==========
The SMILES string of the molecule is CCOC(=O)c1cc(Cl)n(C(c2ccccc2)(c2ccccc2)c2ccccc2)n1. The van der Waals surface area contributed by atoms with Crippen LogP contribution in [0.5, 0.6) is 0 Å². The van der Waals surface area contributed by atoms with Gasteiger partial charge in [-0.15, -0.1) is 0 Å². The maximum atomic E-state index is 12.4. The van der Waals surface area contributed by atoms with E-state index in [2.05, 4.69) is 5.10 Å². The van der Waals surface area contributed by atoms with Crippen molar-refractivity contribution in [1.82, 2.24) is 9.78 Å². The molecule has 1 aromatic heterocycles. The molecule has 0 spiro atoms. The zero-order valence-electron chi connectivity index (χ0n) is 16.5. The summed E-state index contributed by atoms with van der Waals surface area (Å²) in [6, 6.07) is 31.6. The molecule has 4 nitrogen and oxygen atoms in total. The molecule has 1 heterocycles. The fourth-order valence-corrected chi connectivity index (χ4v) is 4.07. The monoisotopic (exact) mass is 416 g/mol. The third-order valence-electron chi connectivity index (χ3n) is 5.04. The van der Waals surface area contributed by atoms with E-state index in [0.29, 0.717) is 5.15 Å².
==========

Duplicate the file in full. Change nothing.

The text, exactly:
The SMILES string of the molecule is CCOC(=O)c1cc(Cl)n(C(c2ccccc2)(c2ccccc2)c2ccccc2)n1. The van der Waals surface area contributed by atoms with Crippen LogP contribution in [0.5, 0.6) is 0 Å². The van der Waals surface area contributed by atoms with Gasteiger partial charge in [-0.15, -0.1) is 0 Å². The maximum atomic E-state index is 12.4. The van der Waals surface area contributed by atoms with E-state index in [2.05, 4.69) is 5.10 Å². The van der Waals surface area contributed by atoms with Crippen molar-refractivity contribution in [1.82, 2.24) is 9.78 Å². The molecule has 1 aromatic heterocycles. The molecule has 0 spiro atoms. The zero-order valence-electron chi connectivity index (χ0n) is 16.5. The summed E-state index contributed by atoms with van der Waals surface area (Å²) in [6, 6.07) is 31.6. The molecule has 4 nitrogen and oxygen atoms in total. The molecule has 1 heterocycles. The fourth-order valence-corrected chi connectivity index (χ4v) is 4.07. The monoisotopic (exact) mass is 416 g/mol. The third-order valence-electron chi connectivity index (χ3n) is 5.04. The van der Waals surface area contributed by atoms with E-state index in [0.29, 0.717) is 5.15 Å².